The death toll in Iraq after weeks of protests is staggering: At least 340 dead — a number expected to be actually much higher because the government is repressing release of official information while security forces continue to fire live ammunition, among other tactics, to silence demonstrators.

In comparison, just two people have died after nearly six months of unrest in Hong Kong. Police there have primarily relied on nonlethal weapons, such as sponge-tipped bullets and tear gas, to try to control and disperse crowds.

Only that’s not where the story ends. Nonlethal weapons may sound like a relatively painless policing tactic — but the results can be incredibly destructive, dangerous and even deadly.

On Wednesday, Chile announced it was suspending the use of pellet guns after the projectiles blinded in at least one eye more than 200 people in just 33 days of protests. At the height of unrest in Kashmir in 2016, one doctor told the Guardian that on average every other hour someone’s eye was ruptured by pellet guns being fired by Indian security forces. And even when police aren’t using live ammunition in Iraq, protesters are still dying from nonlethal weapons, according to human rights groups.

To make sense of the violence, The Washington Post explored what these weapons are and how they’re being used against today’s global wave of protests.

What are nonlethal weapons?

Nonlethal weapons come in all kinds of forms, from rubber-coated bullets, intended to stun rather than kill people, to sponge-tipped projectiles, tear gas, batons, water cannons and pellet shotguns that spread a large number of small pellets in an indiscriminate way.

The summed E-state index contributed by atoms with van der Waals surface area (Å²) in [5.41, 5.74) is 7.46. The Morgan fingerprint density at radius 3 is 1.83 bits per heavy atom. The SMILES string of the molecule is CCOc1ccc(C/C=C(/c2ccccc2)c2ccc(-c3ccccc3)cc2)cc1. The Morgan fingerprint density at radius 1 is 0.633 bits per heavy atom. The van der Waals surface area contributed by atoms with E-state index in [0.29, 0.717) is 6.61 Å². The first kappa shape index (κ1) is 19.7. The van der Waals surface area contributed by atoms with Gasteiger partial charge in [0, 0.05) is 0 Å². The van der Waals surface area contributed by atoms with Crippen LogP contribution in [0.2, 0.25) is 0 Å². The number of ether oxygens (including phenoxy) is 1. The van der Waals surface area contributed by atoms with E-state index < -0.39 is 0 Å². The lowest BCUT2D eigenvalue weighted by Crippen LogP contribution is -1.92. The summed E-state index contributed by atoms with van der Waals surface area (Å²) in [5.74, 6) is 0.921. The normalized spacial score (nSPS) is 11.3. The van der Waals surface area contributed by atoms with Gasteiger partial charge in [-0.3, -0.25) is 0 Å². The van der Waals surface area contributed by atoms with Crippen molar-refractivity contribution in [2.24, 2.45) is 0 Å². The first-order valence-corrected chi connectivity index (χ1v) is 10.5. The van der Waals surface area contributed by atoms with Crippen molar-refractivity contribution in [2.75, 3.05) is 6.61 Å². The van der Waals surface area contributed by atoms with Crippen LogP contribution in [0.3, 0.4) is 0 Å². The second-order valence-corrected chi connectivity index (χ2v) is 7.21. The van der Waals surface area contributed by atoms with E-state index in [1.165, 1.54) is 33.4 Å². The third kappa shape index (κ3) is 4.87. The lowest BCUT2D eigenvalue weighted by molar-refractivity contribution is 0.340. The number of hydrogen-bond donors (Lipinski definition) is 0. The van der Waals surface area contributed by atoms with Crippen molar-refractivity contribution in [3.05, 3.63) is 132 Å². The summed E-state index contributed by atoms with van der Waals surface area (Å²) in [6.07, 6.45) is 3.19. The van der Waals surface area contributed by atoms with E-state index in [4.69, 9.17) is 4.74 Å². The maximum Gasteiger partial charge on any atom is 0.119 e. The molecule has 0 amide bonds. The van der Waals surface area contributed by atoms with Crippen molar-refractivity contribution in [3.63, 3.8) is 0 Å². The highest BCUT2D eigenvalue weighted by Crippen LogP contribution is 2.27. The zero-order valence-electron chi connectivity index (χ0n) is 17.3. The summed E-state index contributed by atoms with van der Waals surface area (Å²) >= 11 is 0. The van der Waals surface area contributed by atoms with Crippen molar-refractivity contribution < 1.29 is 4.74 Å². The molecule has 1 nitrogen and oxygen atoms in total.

More recently, human rights groups have pushed for mainstreaming a new name: “less-lethal weapons.” That’s intended to dispel the misconception that these weapons, especially when used improperly, can’t kill, said Lucila Santos, program director at the International Network of Civil Liberties Organizations (INCLO), a consortium of different human rights groups.

Though often used for public law enforcement, many of these weapons have their origins in the military. British authorities, for example, first developed rubber-coated bullets to use against unrest in Northern Ireland in the 1970s, according to AFP.

There are several international codes that regulate the use of weapons, less-lethal ones included. Last year, the United Nations Office of the High Commissioner on Human Rights released the first “U.N. Human Rights Guidelines on Less-Lethal Weapons in Law Enforcement.” The general principles are that these weapons should not be directly fired at people’s faces or at minors and are only to be used with restraint and when necessary.

The problem, Santos said, is that law enforcement is often poorly trained in how to use these weapons, in part because of the mindset that they can be taken less seriously as “nonlethal.”

On the contrary: The weapons can be incredibly dangerous, especially when fired at close range or targeted toward the head and face. A 2017 study by U.S.-based researchers found that about 3 in 100 people injured by rubber bullets die as a result of the impact.